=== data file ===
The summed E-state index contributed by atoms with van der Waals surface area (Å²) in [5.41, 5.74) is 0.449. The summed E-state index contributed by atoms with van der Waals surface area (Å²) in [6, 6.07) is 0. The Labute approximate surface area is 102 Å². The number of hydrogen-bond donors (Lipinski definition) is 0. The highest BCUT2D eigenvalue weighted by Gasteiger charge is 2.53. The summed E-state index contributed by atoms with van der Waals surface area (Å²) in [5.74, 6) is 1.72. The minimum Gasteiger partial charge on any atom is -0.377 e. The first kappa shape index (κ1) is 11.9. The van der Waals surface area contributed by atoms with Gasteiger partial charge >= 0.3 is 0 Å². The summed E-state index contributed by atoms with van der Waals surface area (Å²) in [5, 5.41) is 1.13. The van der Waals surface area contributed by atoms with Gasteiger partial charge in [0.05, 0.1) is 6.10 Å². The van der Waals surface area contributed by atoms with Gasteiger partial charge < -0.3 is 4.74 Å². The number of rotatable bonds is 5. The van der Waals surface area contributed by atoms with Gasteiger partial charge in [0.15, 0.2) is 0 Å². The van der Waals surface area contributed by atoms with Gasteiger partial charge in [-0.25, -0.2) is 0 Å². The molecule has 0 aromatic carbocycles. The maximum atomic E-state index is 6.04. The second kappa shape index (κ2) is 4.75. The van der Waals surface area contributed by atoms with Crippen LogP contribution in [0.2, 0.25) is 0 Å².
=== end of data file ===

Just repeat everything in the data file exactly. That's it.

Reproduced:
The summed E-state index contributed by atoms with van der Waals surface area (Å²) in [5.41, 5.74) is 0.449. The summed E-state index contributed by atoms with van der Waals surface area (Å²) in [6, 6.07) is 0. The Labute approximate surface area is 102 Å². The number of hydrogen-bond donors (Lipinski definition) is 0. The highest BCUT2D eigenvalue weighted by Gasteiger charge is 2.53. The summed E-state index contributed by atoms with van der Waals surface area (Å²) in [5.74, 6) is 1.72. The minimum Gasteiger partial charge on any atom is -0.377 e. The first kappa shape index (κ1) is 11.9. The van der Waals surface area contributed by atoms with Gasteiger partial charge >= 0.3 is 0 Å². The summed E-state index contributed by atoms with van der Waals surface area (Å²) in [5, 5.41) is 1.13. The van der Waals surface area contributed by atoms with Gasteiger partial charge in [0.05, 0.1) is 6.10 Å². The van der Waals surface area contributed by atoms with Gasteiger partial charge < -0.3 is 4.74 Å². The number of rotatable bonds is 5. The van der Waals surface area contributed by atoms with Gasteiger partial charge in [0.15, 0.2) is 0 Å². The van der Waals surface area contributed by atoms with Gasteiger partial charge in [-0.25, -0.2) is 0 Å². The molecule has 0 aromatic carbocycles. The maximum atomic E-state index is 6.04. The second kappa shape index (κ2) is 4.75. The van der Waals surface area contributed by atoms with Crippen LogP contribution in [0.2, 0.25) is 0 Å².